Employers tend to fall into four major categories, each with their own unique set of challenges and opportunities for differentiation. keep reading…
It’s a no-brainer that businesses rise or fall on the strength of the talent they attract to key leadership positions. What’s surprising is how many businesses understand this simple truth, but fail to implement comprehensive strategies to effectively compete for talent. For example, 93 percent of CEOs are aware of inadequacies in their talent attraction strategies, but more than 60 percent report they haven’t addressed these problems, according to PwC.
For some businesses, the problem is insufficient attention to the candidate experience, while for others it’s an ineffective applicant tracking system. However for far too many, the problem is the lack of a robust employer brand.
Up until now, employer branding referred to a company’s positioning and messaging as the employer of choice to a desired audience. Social media, however, has since changed the face of employer branding.
Instead of being a one-way message for positioning your company as a great place to work, it’s now a marketplace of thoughts and opinions. Branding is now in the hands of the very talent you seek — otherwise known as your talent brand. This is how talent views and socially brands a company, incorporating what talent thinks, feels, and shares about a company as a place to work.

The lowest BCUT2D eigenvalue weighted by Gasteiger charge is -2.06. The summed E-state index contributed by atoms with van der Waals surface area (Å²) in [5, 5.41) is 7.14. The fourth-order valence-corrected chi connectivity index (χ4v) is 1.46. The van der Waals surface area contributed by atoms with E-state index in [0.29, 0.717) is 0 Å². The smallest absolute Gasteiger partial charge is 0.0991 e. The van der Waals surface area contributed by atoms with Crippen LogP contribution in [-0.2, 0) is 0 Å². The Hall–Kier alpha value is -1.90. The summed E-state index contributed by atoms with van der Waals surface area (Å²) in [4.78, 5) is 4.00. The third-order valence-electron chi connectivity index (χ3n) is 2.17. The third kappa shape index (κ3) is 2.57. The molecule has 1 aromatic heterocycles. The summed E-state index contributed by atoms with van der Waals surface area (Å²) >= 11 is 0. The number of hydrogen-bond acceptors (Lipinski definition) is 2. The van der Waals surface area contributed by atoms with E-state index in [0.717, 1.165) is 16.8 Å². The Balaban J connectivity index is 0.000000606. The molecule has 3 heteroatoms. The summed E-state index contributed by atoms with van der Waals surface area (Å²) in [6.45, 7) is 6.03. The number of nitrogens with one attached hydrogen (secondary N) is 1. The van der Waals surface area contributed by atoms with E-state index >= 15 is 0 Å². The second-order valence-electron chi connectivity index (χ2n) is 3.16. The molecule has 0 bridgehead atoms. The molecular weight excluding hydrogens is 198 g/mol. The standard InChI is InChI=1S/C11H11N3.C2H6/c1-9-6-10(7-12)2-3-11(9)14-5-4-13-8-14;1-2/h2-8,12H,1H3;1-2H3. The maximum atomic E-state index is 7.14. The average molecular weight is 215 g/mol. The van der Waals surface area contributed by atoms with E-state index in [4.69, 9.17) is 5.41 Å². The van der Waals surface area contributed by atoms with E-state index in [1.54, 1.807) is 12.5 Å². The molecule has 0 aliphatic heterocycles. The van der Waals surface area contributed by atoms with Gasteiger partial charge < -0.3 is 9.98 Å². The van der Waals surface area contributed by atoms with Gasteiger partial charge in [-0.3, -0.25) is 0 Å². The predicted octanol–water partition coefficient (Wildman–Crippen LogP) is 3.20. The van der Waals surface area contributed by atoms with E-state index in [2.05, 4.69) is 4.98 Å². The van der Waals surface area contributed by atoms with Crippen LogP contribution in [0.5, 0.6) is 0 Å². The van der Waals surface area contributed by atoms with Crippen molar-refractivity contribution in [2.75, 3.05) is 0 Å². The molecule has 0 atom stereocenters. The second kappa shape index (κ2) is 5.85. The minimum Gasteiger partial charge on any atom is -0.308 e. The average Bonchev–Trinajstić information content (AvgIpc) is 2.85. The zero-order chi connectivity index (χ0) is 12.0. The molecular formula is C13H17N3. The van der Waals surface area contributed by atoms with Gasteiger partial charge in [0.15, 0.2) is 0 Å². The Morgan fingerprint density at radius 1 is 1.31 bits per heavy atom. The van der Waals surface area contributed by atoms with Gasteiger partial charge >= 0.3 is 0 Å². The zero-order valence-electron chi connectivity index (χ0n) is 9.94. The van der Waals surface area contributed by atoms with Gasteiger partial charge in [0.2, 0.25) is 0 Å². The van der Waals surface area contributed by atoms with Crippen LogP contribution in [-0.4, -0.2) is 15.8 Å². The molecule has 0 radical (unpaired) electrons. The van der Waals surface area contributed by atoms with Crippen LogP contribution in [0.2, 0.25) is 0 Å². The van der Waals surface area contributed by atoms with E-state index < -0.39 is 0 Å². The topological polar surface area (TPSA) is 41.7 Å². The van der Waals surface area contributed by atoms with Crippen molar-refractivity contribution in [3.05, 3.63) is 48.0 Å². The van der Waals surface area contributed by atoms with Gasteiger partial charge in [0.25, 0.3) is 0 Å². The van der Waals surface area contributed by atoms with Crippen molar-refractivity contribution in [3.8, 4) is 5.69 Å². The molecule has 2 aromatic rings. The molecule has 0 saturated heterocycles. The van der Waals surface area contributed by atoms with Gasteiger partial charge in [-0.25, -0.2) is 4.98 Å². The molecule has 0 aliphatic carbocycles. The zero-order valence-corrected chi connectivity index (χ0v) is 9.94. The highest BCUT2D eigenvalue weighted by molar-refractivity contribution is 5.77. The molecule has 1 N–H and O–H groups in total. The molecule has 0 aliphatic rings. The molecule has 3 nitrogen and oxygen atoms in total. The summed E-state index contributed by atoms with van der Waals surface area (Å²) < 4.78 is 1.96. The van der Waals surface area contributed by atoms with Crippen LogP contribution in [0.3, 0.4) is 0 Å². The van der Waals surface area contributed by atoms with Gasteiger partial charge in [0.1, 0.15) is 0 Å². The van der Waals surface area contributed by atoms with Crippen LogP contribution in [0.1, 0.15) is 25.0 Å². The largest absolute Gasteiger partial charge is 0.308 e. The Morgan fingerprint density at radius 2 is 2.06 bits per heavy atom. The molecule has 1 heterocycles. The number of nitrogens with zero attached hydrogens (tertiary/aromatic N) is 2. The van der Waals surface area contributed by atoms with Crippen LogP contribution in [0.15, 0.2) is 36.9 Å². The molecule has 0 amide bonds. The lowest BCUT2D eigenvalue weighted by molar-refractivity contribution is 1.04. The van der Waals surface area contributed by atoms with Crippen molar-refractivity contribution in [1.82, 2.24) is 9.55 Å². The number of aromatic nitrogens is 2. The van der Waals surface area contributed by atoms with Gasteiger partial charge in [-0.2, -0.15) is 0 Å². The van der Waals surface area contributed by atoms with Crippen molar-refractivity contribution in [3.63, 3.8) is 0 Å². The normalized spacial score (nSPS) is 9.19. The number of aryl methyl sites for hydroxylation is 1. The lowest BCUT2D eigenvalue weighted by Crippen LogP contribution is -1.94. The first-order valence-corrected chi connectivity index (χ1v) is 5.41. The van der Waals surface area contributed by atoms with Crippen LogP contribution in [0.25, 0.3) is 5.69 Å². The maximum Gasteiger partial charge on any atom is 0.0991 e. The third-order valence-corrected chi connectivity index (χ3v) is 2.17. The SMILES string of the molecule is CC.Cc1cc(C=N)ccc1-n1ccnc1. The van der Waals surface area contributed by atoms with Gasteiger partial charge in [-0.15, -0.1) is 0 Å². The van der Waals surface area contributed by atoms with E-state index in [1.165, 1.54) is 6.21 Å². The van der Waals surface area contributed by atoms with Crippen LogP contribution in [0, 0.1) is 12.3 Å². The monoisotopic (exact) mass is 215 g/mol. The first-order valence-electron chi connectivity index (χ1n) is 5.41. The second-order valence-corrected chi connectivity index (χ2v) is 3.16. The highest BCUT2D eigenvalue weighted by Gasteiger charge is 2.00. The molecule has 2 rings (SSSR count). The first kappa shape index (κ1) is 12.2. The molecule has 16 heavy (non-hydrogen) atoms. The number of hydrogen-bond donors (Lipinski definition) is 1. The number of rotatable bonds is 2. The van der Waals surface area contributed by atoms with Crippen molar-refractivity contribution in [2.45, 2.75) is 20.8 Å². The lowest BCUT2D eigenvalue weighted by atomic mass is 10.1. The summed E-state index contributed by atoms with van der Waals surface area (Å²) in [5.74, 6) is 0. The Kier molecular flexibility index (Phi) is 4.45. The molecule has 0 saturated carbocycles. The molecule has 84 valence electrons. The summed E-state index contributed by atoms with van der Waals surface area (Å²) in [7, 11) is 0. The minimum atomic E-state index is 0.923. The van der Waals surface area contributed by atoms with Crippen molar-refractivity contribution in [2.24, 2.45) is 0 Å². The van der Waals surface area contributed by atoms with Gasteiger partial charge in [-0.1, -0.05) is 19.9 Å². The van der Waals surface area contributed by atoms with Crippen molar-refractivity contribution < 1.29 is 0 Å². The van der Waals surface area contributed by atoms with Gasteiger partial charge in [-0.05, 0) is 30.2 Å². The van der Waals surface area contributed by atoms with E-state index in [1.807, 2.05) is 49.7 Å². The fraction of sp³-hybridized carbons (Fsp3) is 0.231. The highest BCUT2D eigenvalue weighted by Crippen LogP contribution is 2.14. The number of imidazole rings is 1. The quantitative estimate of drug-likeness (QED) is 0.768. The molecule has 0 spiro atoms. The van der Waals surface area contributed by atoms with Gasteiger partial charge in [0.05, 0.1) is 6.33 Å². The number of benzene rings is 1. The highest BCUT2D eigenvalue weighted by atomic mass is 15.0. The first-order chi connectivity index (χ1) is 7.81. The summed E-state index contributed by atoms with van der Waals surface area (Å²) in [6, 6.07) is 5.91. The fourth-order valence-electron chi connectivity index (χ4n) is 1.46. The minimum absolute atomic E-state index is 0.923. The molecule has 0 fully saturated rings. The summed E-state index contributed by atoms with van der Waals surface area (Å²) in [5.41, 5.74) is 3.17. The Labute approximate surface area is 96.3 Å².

How can you be sure what you’re saying and what talent is saying about your company is in tune? Here are three signs that your talent brand and employer brand don’t match, and how to better align them:
One Too Many Negative Comments keep reading…
If you ask most CEOs who don’t work for a non-profit what is most important to them, they will reply, “whatever makes the company money (revenue) or whatever saves the company money (margin/profit).” The primary marching orders from most CHROs for HR and recruiting functions will be about continuous improvement to reduce cost.
I know most recruiting leaders are nodding their heads as they read that statement.
Don’t worry. This is not another dull dry article about cost per hire.
As we should all know by now, from an acquiring talent perspective, as an industry we generally focus on two other major KPIs: speed and quality — beyond just cost.
The funny thing is when you really boil down these and other major KPIs, they all relate back to money anyway. Hold on, I will explain. keep reading…
Job descriptions, those horribly written, barely comprehensible strings of roughly 500 words of stuff that only barely resembles reality if you squint hard, are the coin of the realm in the recruiting world. And no matter how much we complain about them to each other, they remain as unchanging as a rerun.
Not only do they persist, but recruiters and talent acquisition professionals continue to rely on them at every stage of the recruiting process. They assume candidates will search for the terms in the job description. They hope that the candidate will read all that jargon and bland verbiage and become compelled to apply. They cross their fingers that the candidate will refer back to the description when writing a resume and cover letter.